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Taliban flogging video may show different girl, but message is the same

The Taliban did beat Chand Bibi publicly, and whether or not her ordeal was the one shown in a notorious video, the footage awakened Pakistan to the extent of the militant group’s reach.

April 29, 2010|By Alex Rodriguez | Los Angeles Times Staff Writer

In Kala Kalay, the Taliban was both reviled and feared. "They issued an order that everyone walking down the street had to keep their head lowered," said Khan, the mayor. If a militant had his eye on a young Swati woman, Khan said, "he'd simply approach family and say, ‘I'm taking this girl.' "

Once the video appeared on the Internet and on newscasts, Pakistanis took to the streets to call for military action in Swat.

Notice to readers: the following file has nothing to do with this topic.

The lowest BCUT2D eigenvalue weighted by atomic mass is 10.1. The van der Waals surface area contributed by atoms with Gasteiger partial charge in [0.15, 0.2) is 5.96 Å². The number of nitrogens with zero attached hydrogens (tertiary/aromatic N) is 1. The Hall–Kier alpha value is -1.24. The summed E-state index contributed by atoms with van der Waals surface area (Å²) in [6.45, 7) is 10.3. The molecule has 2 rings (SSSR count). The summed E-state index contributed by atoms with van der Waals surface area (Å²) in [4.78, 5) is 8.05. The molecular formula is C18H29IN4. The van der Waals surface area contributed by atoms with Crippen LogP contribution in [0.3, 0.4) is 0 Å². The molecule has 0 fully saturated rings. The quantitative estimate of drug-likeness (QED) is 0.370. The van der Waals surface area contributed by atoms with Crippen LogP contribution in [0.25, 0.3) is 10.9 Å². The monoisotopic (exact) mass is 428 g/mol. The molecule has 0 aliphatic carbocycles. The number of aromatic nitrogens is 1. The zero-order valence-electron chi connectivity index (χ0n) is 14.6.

"You had women policymakers cajoling the menfolk that something needed to be done," said Asma Jahangir, chairwoman of the Human Rights Commission of Pakistan. "People were less willing to sit back and do nothing."

The Pakistani military mounted an all-out offensive against militants that routed the insurgency from the valley within nine weeks. Pockets of militants remain holed up in remote hillsides and woods, but refugees have returned, schools have reopened and for the most part everyday life in Swat has resumed.

The flogging video wasn't the only catalyst for the restoration of normality in Swat, but it played a crucial role, Farooq said. While there may be doubts about its veracity, the message pushed the right buttons.

"I don't think that the purpose was to deceive people," Farooq said. "The purpose was to show what was happening. OK, maybe it wasn't Chand Bibi. But it happened to a woman, and in a very undignified way."

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